We sat around the table after dinner, reminiscing. I recalled the time a friend of mine scared my little brother and his friend, who were home alone. Mom and Dad had an invitation out. Before I left for a youth group sing, I wrote down the number where I could be reached. “Call me if you need anything.”
About half an hour into our evening, the phone rang at the home where we met. “That’s for me,” I said as I walked toward the telephone. Sure enough, it was little Bob.
“We’re scared,” he started out. “Mark and I are sitting on the couch with the big black scissor.”
“What are you doing?”
“Telling each other ghost stories.”
“Well, cut it out.”
I continued, my heart touched by the picture of these two youngsters sitting side by side with a big black scissor as their protection. That in itself was frightening.
“Do you want me to come home?”
“Well,” said Bob’s young voice, “I don’t want to inconvenience anyone.”
“I’ll be home in five minutes,” I responded as I pulled out my car keys. I chuckled as I told Jim what had happened and that I was heading home.
I pulled into the driveway and walked into the house to pull two little boys into my arms. I put the big scissor out of the boys’ reach, put my pj’s and long robe on and calmed them with (what else) chocolate cake and ice cream. Suddenly both boys’ eyes widened and they pointed outside. “I heard something,” one said.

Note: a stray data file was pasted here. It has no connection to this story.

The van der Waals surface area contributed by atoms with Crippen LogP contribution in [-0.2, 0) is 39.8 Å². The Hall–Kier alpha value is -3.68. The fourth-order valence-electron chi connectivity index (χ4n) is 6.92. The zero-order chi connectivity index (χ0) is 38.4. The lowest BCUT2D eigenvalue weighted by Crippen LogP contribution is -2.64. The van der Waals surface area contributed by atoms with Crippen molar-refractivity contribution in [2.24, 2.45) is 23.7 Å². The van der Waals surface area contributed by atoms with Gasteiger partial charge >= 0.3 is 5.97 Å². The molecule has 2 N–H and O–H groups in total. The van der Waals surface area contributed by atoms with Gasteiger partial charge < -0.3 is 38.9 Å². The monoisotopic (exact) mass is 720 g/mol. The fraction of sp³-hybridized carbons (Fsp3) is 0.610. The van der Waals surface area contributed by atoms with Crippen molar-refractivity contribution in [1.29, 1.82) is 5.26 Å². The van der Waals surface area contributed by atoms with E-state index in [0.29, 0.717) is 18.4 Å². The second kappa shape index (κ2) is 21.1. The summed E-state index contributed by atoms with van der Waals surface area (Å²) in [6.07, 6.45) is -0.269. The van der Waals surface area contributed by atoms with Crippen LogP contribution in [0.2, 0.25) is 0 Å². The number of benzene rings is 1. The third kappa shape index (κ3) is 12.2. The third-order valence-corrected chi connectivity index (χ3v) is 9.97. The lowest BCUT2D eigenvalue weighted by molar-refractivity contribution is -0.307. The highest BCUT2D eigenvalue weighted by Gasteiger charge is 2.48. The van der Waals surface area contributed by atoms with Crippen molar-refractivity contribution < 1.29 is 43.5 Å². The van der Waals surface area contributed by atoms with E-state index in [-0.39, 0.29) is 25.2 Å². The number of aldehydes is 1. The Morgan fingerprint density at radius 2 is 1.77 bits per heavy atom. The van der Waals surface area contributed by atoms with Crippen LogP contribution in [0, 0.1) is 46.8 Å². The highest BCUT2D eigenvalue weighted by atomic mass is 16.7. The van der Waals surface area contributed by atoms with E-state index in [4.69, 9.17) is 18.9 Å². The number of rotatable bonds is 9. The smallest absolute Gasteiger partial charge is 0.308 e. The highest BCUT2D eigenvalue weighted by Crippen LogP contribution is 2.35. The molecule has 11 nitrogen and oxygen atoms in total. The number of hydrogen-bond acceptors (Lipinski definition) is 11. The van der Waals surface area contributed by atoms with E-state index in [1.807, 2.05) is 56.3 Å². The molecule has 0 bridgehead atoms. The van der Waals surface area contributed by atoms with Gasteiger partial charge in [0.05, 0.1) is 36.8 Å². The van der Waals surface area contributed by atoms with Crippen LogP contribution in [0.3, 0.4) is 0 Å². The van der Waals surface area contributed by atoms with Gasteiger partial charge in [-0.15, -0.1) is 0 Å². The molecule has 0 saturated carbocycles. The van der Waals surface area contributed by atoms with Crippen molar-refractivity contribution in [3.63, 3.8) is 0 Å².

“Stay right here,” I demanded. Then I took the big black scissors and went out the front door – a pathetic figure walking past the bushes brandishing this crazy tool of destruction. “Who’s out here?”
I reentered the house and the boys were jumpy. “Up there,” and they pointed to the stairway. Now I was getting scared. I slowly walked up the steps, telling the boys to stay where they were. (Why didn’t I just call the police?) As I walked past my parents’ bedroom, Jim jumped out and grabbed me from behind.
“Do you know how close you got to being stabbed by a big, dull scissor?” I asked. “Don’t you ever scare these boys again. You can scare me (yeah, right–like I’m invincible), but not them. Now YOU calm them down.”
Jim settled the boys and put them to bed.
Memories–this a fond and funny one in retrospect; some are painful; some heartwarming. But all are a part of the fabric of our lives. This one showed me my own God-given protective instinct over those I love. It also taught me something about the value of forgiveness and communication and laughter with a friend who might terrify my little brother but then spend time calming him and helping him feel secure again.
What memories do you carry?
Do they set you free or do they hold you back?